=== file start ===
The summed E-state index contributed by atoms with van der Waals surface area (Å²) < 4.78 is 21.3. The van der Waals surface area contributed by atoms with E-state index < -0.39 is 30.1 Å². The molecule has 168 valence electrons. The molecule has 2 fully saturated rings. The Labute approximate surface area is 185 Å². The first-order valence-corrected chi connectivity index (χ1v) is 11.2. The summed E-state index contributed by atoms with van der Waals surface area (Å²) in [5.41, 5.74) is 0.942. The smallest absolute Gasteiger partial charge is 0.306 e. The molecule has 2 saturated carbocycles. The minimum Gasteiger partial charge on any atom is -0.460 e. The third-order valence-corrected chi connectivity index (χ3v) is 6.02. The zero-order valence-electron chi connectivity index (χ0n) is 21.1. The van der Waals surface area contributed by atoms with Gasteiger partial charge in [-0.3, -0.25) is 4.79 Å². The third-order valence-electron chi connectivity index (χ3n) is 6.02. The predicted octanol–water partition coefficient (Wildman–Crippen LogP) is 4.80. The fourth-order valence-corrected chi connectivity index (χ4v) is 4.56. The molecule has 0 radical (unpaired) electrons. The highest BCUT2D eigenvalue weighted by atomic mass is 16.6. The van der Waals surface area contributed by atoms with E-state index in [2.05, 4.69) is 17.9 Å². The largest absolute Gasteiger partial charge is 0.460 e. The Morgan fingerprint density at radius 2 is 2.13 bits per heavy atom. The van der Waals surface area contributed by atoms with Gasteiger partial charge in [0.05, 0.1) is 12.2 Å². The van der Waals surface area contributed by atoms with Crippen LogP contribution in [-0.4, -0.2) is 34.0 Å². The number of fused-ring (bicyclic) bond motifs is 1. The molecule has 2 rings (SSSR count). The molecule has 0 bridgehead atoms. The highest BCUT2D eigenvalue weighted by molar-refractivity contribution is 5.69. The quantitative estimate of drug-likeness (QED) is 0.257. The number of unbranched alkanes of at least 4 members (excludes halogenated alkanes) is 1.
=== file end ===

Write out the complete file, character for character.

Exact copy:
The summed E-state index contributed by atoms with van der Waals surface area (Å²) < 4.78 is 21.3. The van der Waals surface area contributed by atoms with E-state index < -0.39 is 30.1 Å². The molecule has 168 valence electrons. The molecule has 2 fully saturated rings. The Labute approximate surface area is 185 Å². The first-order valence-corrected chi connectivity index (χ1v) is 11.2. The summed E-state index contributed by atoms with van der Waals surface area (Å²) in [5.41, 5.74) is 0.942. The smallest absolute Gasteiger partial charge is 0.306 e. The molecule has 2 saturated carbocycles. The minimum Gasteiger partial charge on any atom is -0.460 e. The third-order valence-corrected chi connectivity index (χ3v) is 6.02. The zero-order valence-electron chi connectivity index (χ0n) is 21.1. The van der Waals surface area contributed by atoms with Gasteiger partial charge in [-0.3, -0.25) is 4.79 Å². The third-order valence-electron chi connectivity index (χ3n) is 6.02. The predicted octanol–water partition coefficient (Wildman–Crippen LogP) is 4.80. The fourth-order valence-corrected chi connectivity index (χ4v) is 4.56. The molecule has 0 radical (unpaired) electrons. The highest BCUT2D eigenvalue weighted by atomic mass is 16.6. The van der Waals surface area contributed by atoms with E-state index in [2.05, 4.69) is 17.9 Å². The largest absolute Gasteiger partial charge is 0.460 e. The Morgan fingerprint density at radius 2 is 2.13 bits per heavy atom. The van der Waals surface area contributed by atoms with Gasteiger partial charge in [0.05, 0.1) is 12.2 Å². The van der Waals surface area contributed by atoms with Crippen LogP contribution in [-0.4, -0.2) is 34.0 Å². The number of fused-ring (bicyclic) bond motifs is 1. The molecule has 2 rings (SSSR count). The molecule has 0 bridgehead atoms. The highest BCUT2D eigenvalue weighted by molar-refractivity contribution is 5.69. The quantitative estimate of drug-likeness (QED) is 0.257. The number of unbranched alkanes of at least 4 members (excludes halogenated alkanes) is 1.